Human ears generate their own noises, called spontaneous otoacoustic emissions, which about 30% of people hear. The people that hear these sounds typically hear a faint buzzing or ringing, especially if they are otherwise in complete silence, but most people don't notice them at all. However, these emissions occur with equal frequency across age groups within the population, and the Hum typically occurs in regional clusters, and rarely within large metropolitan areas.
Researchers from the USArray Earthscope have tracked down a series of infrasonic humming noises produced by waves crashing together and thence into the ocean floor, off the North-West coast of the USA. Potentially, sound from these collisions could travel to many parts of the globe. No mechanism has been suggested to explain how the Hum is heard in the middle of remote land masses, hundreds of miles away from any ocean.
Global tectonic plate movement is causing an increase in earthquake activity, especially in the Pacific Ring of Fire.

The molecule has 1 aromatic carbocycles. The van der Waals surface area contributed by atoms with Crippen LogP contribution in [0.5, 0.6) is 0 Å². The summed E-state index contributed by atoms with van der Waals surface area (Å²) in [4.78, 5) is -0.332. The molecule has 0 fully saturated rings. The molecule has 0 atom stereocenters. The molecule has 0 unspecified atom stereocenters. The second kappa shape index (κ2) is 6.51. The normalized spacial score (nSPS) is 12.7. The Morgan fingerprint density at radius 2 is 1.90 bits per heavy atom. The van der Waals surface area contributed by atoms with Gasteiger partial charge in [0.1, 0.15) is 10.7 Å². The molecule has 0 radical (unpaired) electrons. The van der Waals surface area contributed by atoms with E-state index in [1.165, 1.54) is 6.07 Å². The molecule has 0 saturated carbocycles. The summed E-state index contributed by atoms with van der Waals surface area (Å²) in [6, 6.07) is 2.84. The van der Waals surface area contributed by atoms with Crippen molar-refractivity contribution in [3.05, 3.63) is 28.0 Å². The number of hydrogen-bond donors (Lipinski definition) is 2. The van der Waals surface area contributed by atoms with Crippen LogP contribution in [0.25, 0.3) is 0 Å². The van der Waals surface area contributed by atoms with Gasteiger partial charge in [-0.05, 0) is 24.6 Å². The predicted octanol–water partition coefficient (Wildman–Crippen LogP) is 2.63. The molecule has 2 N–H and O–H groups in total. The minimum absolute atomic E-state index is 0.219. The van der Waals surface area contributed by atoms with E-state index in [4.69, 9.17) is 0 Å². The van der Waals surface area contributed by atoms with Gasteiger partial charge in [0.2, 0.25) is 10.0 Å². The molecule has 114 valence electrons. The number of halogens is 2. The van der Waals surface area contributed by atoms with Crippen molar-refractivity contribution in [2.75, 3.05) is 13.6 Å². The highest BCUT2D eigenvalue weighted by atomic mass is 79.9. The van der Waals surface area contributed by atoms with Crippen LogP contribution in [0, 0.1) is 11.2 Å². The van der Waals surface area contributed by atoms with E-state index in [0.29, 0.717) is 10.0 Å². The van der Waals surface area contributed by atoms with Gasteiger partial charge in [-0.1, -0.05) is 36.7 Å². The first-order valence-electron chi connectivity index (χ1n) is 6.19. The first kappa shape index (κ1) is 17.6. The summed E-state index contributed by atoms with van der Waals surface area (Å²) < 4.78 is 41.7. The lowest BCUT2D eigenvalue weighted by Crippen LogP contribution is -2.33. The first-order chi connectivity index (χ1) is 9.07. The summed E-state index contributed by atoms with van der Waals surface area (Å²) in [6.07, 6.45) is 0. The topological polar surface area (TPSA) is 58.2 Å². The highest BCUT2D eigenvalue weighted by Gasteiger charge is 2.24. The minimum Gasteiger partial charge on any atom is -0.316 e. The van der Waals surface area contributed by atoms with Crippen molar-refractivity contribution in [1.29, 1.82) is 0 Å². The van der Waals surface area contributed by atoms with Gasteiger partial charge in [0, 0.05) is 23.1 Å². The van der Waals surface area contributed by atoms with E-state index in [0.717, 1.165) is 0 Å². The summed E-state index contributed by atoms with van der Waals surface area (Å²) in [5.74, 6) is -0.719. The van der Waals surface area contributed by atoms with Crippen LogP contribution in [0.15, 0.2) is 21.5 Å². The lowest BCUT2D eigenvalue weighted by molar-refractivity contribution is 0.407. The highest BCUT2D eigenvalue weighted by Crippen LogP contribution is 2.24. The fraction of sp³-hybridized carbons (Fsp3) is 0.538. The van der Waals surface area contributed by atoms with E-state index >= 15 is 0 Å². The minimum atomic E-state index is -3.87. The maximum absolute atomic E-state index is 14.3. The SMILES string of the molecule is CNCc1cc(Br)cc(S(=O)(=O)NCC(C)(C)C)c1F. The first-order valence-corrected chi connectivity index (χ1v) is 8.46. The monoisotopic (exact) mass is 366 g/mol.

This is all part of global earth changes.
Government experiments of various kinds mentioned in conspiracy theories
The Windsor Hum
In the case of Kokomo, Indiana, a city with heavy industries, the origin of the hum was thought to have been traced to two sources. The first was a pair of fans in a cooling tower at the local Daimler-Chrysler casting plant emitting a 36 Hz tone. The second was an air compressor intake at the Haynes International plant emitting a 10 Hz tone. After those devices were corrected, however, the Hum persisted.
Earth's Mysterious Hum Explained Live Science - April 14, 2015